Imagine you and your tot take a nice stroll in the park. The little guy is utterly enamored by the pigeons, but you don't have any bread or scraps on you to throw their way and attract them. If you had an all terrain stroller, you could divert from the safe concrete paths laid out by the park's designers, and take the young man barreling into a landed flock of the birds.
His eyes would light up, big as saucers, while you weaved through the flock, sending a sea of birds skyward. If all you had was a dinky little safety stroller, you'd have to get your boy a pair of binoculars and start saving up for his psychoanalysis.
What makes these all terrain strollers superior to their standard counterparts is all in the design of the wheels. Not only are the wheels larger, but their tires are fatter and sometimes air-filled, providing better traction in less curated environments. What's more, all terrain strollers do away with one of the original stroller design's four wheels.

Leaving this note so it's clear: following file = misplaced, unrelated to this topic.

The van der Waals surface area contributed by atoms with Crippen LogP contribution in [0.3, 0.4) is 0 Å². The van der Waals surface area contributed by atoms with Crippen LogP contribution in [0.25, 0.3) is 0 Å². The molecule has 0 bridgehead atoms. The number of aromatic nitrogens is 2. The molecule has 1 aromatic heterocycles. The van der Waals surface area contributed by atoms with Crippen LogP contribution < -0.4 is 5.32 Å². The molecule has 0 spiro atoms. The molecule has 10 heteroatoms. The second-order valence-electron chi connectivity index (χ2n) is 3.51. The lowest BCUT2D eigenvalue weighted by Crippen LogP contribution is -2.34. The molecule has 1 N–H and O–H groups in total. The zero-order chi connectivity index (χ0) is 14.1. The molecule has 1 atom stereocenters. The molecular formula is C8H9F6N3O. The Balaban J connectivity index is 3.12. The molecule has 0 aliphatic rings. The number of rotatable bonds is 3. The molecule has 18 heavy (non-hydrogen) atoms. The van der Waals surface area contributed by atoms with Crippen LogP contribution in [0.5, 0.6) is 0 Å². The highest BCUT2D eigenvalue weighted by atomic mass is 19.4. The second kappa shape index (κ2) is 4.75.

This might seem like a problem at first. After all, don't cars have four wheels for a reason? They do, but that reason has more to do with steering and advanced traction solutions for the movement of a much larger, heavier vehicle. As it turns out, a triangle is the stablest structure, so having three wheels on your stroller actually creates a design less susceptible to toppling.
The last thing that separates a good all terrain stroller from the rest of the pack is its suspension system. A car's suspension system integrates into the wheels and axles, providing a smoother ride by concentrating the vibrations of an uneven road in the wheel bases. It's the vehicular equivalent of rolling your feet while you walk. These all terrain strollers work on a similar principal, but they use a direct suspension, by which means the basket seat itself is suspended within the frame.